Project title: Ferme Ecole “La Reine”
Location: 5 ha, near Zalivé, Prefecture des Grands Lacs, 10 km from Aného, 60 km from Lomé
Project Partner: Paul Sossa
BP 384, Lomé, Togo
Tel + fax: + 228 222 9 139
Cell phone: + 228 938 48 62
The decision to suspend early 2009 the cooperation with partner Paul Sossa was painful, but inevitable. Paul was not able to make the farm financially self reliant. In spite of all necessary investments, sponsored by Mesics and its donors, the farm was not able to produce profitably.
Unfortunately, the first two phases of the school facility on the farm had already been funded with 20.000 euro, and building commended. The total budget of the school was € 70.000.
Three smaller projects will continue into 2010:
- The carpentry shop “Menuiserie Kolping” in Lomé.
- School fees for a Masters degree in Agronomy of Nicolas Aziafo.
- Bread oven for the orphanage of Sister Victorine in Aného.
In his desire to start promoting tilapia culture in his native region of the Préfecture des Grands Lacs, Paul Sossa approached Fr. Jan Heine and Mesics, around the end of 1997. Sossa was quite successful in introducing small scale tilapia culture at family- and village level.
In 2001 Mesics decided to extend the cooperation with Sossa by agreeing to co-invest in a farm, Ferme Ecole “La Reine”, named after his late wife Reine. This decision was made by Mesics primarily because of a high level of trust and the competence and intention that Sossa has shown after 4 years of intensive cooperation.
The purpose of the farm is to be a regional centre of production, training and inspiration. Special focus is put on the introduction of local plants and techniques to regenerate the soils which are degraded by excessive use of fertilizers and pesticides.
It is hoped that this good example will receive ample follow-up in the region.
Financial self-reliance is an important criterion. Self-reliance is defined in such a way that the running costs are to be covered by the proceeds from daily operation. Financing of major additional investments can be sourced from outside. Income generating is realized through poultry, pigs and market garden, especially tomatoes.
Products: approx 2 ha market garden, 1000 poultry, 20 pigs, and approx 2 ha under regeneration by local plants and techniques: the soils should be ready for cultivation of maize by 2007.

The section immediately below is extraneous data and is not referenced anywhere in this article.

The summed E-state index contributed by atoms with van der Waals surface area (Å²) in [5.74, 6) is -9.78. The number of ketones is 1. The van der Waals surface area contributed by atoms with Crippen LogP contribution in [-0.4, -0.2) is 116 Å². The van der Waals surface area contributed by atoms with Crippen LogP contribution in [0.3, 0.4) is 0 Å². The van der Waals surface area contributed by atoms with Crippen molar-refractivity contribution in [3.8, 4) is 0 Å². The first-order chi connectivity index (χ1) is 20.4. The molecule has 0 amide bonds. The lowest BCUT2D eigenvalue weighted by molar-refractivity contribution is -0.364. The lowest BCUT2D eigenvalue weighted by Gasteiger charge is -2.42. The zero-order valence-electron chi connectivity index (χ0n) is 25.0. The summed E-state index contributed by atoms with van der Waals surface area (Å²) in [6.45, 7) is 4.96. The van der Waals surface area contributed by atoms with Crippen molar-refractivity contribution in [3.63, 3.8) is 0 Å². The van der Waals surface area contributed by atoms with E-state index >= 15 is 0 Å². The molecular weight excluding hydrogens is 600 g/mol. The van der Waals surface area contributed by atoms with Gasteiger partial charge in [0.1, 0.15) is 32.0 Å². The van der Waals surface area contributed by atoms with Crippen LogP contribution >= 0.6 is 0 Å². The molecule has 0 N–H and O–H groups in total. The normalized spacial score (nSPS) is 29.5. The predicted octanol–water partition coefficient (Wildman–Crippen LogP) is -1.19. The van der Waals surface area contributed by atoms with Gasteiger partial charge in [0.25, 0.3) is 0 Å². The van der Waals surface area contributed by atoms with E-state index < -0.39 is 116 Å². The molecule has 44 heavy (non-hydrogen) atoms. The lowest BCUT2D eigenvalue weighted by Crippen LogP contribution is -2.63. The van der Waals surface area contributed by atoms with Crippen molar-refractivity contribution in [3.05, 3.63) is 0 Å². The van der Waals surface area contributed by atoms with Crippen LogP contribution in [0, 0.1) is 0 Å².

Labour: 4 permanent staff, varying members of part-timers
Investments by Mesics: land, buildings, pick-up truck, 2 pumps, generator, bore-hole, water reservoir, tilapia ponds;
working capital: total approx € 50.000,-
Local contribution: management, labour, various inputs in cash and kind, difficult to quantify
Ownership: land and assets are owned by Paul Sossa
Familiarizing the region with small scale tilapia culture has been quite successful, although one cannot conclude that the concept is proliferating spontaneously. See also explanations in the Introduction.
Various young assistants/employees have been trained and consequently helped to set up their own business. Neighbouring farmers of “La Reine” are anxiously awaiting the results of the farm’s experiments in regenerating the soils with local plants and techniques. If successful, the staff of “La Reine” is ready to help neighbours to copy the example. Around 2008 conclusions are expected to be drawn.
Sossa is engaged in organizing a union of local tomato-growers, so as to better organize marketing and distribution.
Much positive interaction was expected from the cooperation with a local NGO active in the production and marketing of traditional drugs and medicines. Unfortunately, however, this cooperation has developed negatively, causing serious set-backs for “La Reine”.
Sossa is also head of the Kolping Family in Togo. Kolping is a Germany based Catholic charity society. Mesics has actively supported some actions from Kolping Togo: a carpenter shop in Lomé and a milk shop in Aného.
Achieving the level of financial self-reliance is for every activity an ambitious goal. The fact that Ferme Ecole “La Reine” so far has still not reached that level is both understandable and disappointing. Organizational set-backs and the threat of the bird-flue in 2005/2006 can be blamed.